2010-12-29

newspeak for Strongtalk

12.26: adda/arch/newspeak for strongtalk:

[12.29:
Bracha, a proponent of pluggable types,
was concerned that it weakened security
to rely on datatypes rather than
use oop`ducktyping everywhere .
. datatypes make several leaps of faith:
# the compiler has correctly analyzed
the program's compliance to type compatibility;
# the compiler's optimizations
still maintain this compliance;
# changes to the environment don't bedevil
assumptions required by this compliance .]

. Bracha, a proponent of Strongtalk
(smalltalk with pluggable types)
has moved on to Newspeak
but expects a pluggable typesystem
can be integrated later .
. Newspeak's most notable difference
seems to be capability-based security (cap's);
let's review what that does
compared to oop's ducktyping .

. oop's ducktyping calls turned
anything like f(x)
into x`type-mgt( operation:f, arg:x),
and x's type-mgt provides this service
for anyone who asks;
ie, if the current account can use x,
then any app running under that account
has permission to use x;
[12.29: whereas,
cap's are object-specific permissions:
an object accepts a call only if
the caller possesses a permission that
# specifies that object, and
# doesn't preclude the requested operation .
. a process starts out with no cap's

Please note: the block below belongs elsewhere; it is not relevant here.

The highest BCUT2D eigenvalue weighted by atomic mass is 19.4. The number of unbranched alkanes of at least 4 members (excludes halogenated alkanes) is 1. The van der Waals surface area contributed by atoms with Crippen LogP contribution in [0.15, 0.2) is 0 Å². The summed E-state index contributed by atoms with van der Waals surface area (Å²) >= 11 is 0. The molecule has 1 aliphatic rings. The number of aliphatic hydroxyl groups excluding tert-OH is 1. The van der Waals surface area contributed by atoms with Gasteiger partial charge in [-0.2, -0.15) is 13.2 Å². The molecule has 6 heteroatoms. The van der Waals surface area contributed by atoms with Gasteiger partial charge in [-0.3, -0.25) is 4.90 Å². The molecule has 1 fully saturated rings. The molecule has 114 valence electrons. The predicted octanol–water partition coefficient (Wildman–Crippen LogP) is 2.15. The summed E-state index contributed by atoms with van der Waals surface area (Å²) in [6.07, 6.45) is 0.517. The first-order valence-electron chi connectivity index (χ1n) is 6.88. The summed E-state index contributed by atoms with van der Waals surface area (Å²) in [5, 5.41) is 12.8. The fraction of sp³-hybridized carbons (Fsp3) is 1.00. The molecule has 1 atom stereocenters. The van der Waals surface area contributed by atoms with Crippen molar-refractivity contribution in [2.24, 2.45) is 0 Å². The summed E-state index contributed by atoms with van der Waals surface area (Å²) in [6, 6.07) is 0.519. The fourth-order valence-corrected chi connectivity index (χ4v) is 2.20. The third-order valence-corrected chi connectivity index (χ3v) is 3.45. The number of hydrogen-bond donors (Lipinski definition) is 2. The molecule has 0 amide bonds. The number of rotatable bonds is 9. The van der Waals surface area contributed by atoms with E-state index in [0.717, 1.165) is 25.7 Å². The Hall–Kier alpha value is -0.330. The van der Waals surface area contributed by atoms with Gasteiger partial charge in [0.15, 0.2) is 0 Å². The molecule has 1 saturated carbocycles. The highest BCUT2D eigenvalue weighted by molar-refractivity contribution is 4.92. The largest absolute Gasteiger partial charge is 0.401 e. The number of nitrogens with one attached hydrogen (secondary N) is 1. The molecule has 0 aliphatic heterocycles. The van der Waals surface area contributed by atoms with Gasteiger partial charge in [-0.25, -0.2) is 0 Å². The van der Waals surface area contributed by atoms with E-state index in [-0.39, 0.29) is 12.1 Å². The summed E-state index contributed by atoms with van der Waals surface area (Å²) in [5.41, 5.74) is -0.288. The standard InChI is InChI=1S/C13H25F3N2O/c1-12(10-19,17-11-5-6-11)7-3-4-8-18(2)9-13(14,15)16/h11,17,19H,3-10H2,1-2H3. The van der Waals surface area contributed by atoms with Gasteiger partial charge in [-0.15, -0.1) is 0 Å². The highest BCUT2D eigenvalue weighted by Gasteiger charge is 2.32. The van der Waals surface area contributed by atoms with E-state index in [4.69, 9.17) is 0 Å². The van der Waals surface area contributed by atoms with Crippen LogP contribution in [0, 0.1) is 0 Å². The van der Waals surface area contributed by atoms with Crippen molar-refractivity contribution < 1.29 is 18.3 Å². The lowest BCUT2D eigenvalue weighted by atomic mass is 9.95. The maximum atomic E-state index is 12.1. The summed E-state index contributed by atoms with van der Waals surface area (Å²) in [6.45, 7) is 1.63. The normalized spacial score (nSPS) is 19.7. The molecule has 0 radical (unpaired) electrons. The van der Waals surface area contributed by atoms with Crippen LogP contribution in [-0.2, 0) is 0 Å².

except those needed to remain functional:
it can accept arg's, return results,
and modify its own local mem allotment .
. other capabilities require
special permission provided by employers
(the user, admin, or os kernel).]

12.26: caller id:
. cap's are giving each app their own id,
so that cap'based calls would also involve
the caller id; [12.29:
well,
it includes the concept of caller id;
like so:
cap's are awarded to particular id's,
and they are non-transferable;
so, then cap's are essentially a tuple:
(caller id, allowed object, allowed operations) .]

12.27: adda`plans:
. cap's can be controlled by
the run-time supervisor
instead of the current object's type-mgt .
. after the user has set limits on each app;
these become part of process records
(owned by supervision's task mgt),
and all attempts by a process
to communicate with others,
becomes a function of the capabilities:
eg, instead of asking to access the file system,
a process says things like,
"( let me modify the portion of filesystem
pointed at by my process record's writableFiles cap' .)
"( let me read all files within
my process record's readableFiles cap' ).